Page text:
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Title: The neural network for tool-related cognition: An activation likelihood estimation meta-analysis of 70 neuroimaging contrasts
Authors: Ishibashi, Ryo
Pobric, Gorana
Saito, Satoru  kyouindb  KAKEN_id  orcid https://orcid.org/0000-0002-0403-3606 (unconfirmed)
Lambon Ralph, Matthew A.
Author's alias: 石橋, 遼
齊藤, 智
Keywords: Tool
tool-use
action
semantic representation
meta-analysis
Issue Date: 2016
Publisher: Routledge
Journal title: Cognitive Neuropsychology
Volume: 33
Issue: 3-4
Start page: 241
End page: 256
Abstract: The ability to recognize and use a variety of tools is an intriguing human cognitive function. Multiple neuroimaging studies have investigated neural activations with various types of tool-related tasks. In the present paper, we reviewed tool-related neural activations reported in 70 contrasts from 56 neuroimaging studies and performed a series of activation likelihood estimation (ALE) meta-analyses to identify tool-related cortical circuits dedicated either to general tool knowledge or to task-specific processes. The results indicate the following: (a) Common, task-general processing regions for tools are located in the left inferior parietal lobule (IPL) and ventral premotor cortex; and (b) task-specific regions are located in superior parietal lobule (SPL) and dorsal premotor area for imagining/executing actions with tools and in bilateral occipito-temporal cortex for recognizing/naming tools. The roles of these regions in task-general and task-specific activities are discussed with reference to evidence from neuropsychology, experimental psychology and other neuroimaging studies.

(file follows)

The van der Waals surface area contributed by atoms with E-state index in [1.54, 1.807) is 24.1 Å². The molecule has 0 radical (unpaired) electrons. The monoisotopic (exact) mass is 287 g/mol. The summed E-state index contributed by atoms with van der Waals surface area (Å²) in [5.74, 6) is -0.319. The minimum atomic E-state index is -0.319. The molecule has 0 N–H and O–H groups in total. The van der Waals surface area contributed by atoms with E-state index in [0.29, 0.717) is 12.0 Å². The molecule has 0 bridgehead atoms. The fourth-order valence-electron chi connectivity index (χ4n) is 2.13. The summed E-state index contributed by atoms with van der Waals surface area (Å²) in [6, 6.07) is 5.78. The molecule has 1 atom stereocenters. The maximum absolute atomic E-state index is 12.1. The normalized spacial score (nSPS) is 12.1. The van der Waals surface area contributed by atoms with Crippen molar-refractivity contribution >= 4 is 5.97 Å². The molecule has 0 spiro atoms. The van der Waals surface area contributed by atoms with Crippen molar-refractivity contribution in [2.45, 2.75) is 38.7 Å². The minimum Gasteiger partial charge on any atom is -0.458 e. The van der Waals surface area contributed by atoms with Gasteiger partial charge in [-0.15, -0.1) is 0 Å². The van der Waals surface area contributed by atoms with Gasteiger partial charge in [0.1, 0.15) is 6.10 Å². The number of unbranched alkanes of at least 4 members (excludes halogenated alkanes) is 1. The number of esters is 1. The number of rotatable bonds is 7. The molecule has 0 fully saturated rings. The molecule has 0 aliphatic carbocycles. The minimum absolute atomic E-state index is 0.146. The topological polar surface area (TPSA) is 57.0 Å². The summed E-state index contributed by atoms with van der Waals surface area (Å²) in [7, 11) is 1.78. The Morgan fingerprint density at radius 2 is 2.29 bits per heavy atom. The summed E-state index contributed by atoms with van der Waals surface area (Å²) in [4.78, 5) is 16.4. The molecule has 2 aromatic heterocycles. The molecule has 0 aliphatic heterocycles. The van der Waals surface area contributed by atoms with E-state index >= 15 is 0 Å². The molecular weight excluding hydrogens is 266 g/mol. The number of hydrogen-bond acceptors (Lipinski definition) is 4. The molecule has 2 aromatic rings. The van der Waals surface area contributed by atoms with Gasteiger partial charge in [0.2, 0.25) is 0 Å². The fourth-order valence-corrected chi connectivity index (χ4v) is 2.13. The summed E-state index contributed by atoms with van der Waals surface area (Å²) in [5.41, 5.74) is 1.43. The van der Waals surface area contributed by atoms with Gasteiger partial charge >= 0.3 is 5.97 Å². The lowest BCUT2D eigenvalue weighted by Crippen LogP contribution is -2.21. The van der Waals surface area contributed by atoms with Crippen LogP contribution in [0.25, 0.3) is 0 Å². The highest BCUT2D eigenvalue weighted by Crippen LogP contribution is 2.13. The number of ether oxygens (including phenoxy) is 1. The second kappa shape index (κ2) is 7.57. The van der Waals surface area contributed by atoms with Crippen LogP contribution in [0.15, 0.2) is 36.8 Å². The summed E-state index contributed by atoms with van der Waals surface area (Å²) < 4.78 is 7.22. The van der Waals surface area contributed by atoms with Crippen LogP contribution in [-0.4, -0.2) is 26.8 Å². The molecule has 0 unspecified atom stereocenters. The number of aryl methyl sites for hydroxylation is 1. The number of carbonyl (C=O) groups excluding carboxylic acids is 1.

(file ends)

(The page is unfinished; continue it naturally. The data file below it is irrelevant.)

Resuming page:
Rights: © 2016 The Author(s). Published by Informa UK Limited, trading as Taylor & Francis Group This is an Open Access article distributed under the terms of the Creative Commons Attribution License (http://creativecommons.org/Licenses/by/4.0/), which permits unrestricted use, distribution, and reproduction in any medium, provided the original work is properly cited.
URI: http://hdl.handle.net/2433/235747
DOI(Published Version): 10.1080/02643294.2016.1188798
PubMed ID: 27362967
Appears in Collections:Journal Articles

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